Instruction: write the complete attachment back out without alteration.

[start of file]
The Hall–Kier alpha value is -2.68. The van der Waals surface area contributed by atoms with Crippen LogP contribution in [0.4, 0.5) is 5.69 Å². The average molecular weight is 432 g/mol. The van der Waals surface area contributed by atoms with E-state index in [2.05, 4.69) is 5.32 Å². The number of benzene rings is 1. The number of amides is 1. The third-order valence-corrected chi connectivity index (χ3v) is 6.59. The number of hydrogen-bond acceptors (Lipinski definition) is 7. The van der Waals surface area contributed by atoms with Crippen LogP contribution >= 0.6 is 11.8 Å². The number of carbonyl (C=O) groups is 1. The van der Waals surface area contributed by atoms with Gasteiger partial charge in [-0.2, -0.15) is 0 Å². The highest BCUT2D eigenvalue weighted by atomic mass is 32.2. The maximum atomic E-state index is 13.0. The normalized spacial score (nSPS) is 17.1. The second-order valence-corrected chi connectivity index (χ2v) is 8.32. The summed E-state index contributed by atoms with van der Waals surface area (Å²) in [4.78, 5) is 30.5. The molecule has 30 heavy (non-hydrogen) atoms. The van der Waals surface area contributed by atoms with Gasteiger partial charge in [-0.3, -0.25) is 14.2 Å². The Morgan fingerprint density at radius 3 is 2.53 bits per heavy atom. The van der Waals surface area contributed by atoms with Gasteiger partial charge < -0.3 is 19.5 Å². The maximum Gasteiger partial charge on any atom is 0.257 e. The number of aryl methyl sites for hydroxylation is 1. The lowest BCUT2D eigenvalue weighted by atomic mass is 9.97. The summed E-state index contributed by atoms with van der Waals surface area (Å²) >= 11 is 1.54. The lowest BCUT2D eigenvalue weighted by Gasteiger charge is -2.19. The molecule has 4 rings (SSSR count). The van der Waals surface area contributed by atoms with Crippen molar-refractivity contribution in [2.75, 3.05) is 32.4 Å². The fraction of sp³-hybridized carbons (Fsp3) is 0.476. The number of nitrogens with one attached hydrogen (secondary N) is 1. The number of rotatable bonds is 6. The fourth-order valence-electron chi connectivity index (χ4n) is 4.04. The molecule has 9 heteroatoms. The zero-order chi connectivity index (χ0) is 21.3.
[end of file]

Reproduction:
The Hall–Kier alpha value is -2.68. The van der Waals surface area contributed by atoms with Crippen LogP contribution in [0.4, 0.5) is 5.69 Å². The average molecular weight is 432 g/mol. The van der Waals surface area contributed by atoms with E-state index in [2.05, 4.69) is 5.32 Å². The number of benzene rings is 1. The number of amides is 1. The third-order valence-corrected chi connectivity index (χ3v) is 6.59. The number of hydrogen-bond acceptors (Lipinski definition) is 7. The van der Waals surface area contributed by atoms with Crippen LogP contribution >= 0.6 is 11.8 Å². The number of carbonyl (C=O) groups is 1. The van der Waals surface area contributed by atoms with Gasteiger partial charge in [-0.2, -0.15) is 0 Å². The highest BCUT2D eigenvalue weighted by atomic mass is 32.2. The maximum atomic E-state index is 13.0. The normalized spacial score (nSPS) is 17.1. The second-order valence-corrected chi connectivity index (χ2v) is 8.32. The summed E-state index contributed by atoms with van der Waals surface area (Å²) in [4.78, 5) is 30.5. The molecule has 30 heavy (non-hydrogen) atoms. The van der Waals surface area contributed by atoms with Gasteiger partial charge in [-0.3, -0.25) is 14.2 Å². The Morgan fingerprint density at radius 3 is 2.53 bits per heavy atom. The van der Waals surface area contributed by atoms with Gasteiger partial charge < -0.3 is 19.5 Å². The maximum Gasteiger partial charge on any atom is 0.257 e. The number of aryl methyl sites for hydroxylation is 1. The lowest BCUT2D eigenvalue weighted by atomic mass is 9.97. The summed E-state index contributed by atoms with van der Waals surface area (Å²) >= 11 is 1.54. The lowest BCUT2D eigenvalue weighted by Gasteiger charge is -2.19. The molecule has 4 rings (SSSR count). The van der Waals surface area contributed by atoms with Crippen molar-refractivity contribution in [2.75, 3.05) is 32.4 Å². The fraction of sp³-hybridized carbons (Fsp3) is 0.476. The number of nitrogens with one attached hydrogen (secondary N) is 1. The number of rotatable bonds is 6. The fourth-order valence-electron chi connectivity index (χ4n) is 4.04. The molecule has 9 heteroatoms. The zero-order chi connectivity index (χ0) is 21.3.